18. A networked time system according to claim 17 wherein, when performing said estimation of the phase offset, the processor is further arranged to: operate a Kalman filter using the timestamps of said timing messages, including the steps of: initialising the Kalman filter by operating it using the measured timestamps of said timing messages until the estimates of the phase offset and skew are estimated to within a predetermined accuracy; and then repeatedly for each time window: operating the Kalman filter in prediction only mode to estimate the instantaneous phase offset based on the state vector derived from the composite timing message or messages from the previous time window; generating the composite timing message or messages for the current time window; and at the end of each time window, updating the Kalman filter with the values from the composite timing message or messages from the time window just ended.

19. A networked time system according to claim 17 wherein the processor is further arranged to: calculate, for each of said least delayed timing messages, an estimate of the phase offset; and calculate, for each of said composite timing messages, an estimated mean phase offset which is the geometric mean of: the phase offset calculated for the timing message associated with said one of said first plurality of timestamps and the phase offset calculated for the timing message associated with said one of said second plurality of timestamps.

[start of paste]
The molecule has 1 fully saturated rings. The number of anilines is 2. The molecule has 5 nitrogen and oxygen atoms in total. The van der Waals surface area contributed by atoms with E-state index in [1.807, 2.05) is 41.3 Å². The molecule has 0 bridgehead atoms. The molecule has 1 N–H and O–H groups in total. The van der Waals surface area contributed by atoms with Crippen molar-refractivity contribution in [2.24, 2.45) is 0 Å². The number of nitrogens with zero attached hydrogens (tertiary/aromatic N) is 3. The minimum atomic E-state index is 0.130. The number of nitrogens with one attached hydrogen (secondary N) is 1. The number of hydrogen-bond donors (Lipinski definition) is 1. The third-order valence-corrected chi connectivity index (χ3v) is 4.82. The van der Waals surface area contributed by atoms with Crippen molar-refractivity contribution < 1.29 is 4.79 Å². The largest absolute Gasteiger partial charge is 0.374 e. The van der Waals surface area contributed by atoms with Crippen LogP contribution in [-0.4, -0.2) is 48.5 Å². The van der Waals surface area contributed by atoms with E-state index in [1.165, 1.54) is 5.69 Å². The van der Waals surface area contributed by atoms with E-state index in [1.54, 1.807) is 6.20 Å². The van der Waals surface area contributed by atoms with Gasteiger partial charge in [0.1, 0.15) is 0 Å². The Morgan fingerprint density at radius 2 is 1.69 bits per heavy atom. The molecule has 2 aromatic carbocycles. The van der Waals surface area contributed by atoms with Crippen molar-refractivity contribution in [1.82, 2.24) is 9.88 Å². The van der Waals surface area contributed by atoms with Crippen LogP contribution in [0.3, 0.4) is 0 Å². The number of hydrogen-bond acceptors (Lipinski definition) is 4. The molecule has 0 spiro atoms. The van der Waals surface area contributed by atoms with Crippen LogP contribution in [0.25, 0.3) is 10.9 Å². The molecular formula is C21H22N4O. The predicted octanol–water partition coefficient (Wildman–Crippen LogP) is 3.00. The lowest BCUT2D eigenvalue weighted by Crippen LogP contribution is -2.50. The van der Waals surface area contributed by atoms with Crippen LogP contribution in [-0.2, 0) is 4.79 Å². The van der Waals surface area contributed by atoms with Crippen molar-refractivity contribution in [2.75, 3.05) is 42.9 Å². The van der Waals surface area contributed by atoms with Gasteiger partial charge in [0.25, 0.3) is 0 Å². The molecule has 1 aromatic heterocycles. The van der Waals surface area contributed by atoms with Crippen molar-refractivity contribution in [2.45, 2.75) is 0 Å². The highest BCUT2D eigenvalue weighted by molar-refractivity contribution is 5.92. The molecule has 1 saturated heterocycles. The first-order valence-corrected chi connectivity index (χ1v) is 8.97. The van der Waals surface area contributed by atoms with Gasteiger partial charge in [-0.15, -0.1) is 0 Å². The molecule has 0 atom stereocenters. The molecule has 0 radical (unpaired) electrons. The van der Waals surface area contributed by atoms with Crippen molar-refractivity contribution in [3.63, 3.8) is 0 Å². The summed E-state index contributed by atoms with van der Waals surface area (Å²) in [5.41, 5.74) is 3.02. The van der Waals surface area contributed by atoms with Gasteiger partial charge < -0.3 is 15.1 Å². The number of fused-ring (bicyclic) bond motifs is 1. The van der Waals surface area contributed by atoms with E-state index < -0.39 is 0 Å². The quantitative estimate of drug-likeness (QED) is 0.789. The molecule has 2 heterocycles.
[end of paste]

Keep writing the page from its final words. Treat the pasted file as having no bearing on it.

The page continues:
20. A networked time system according to claim 19, wherein the processor is further arranged to calculate, as the time associated with each estimated mean phase offset, the geometric mean of the times of sending or receipt of the timing messages from which the estimated mean phase offset is derived.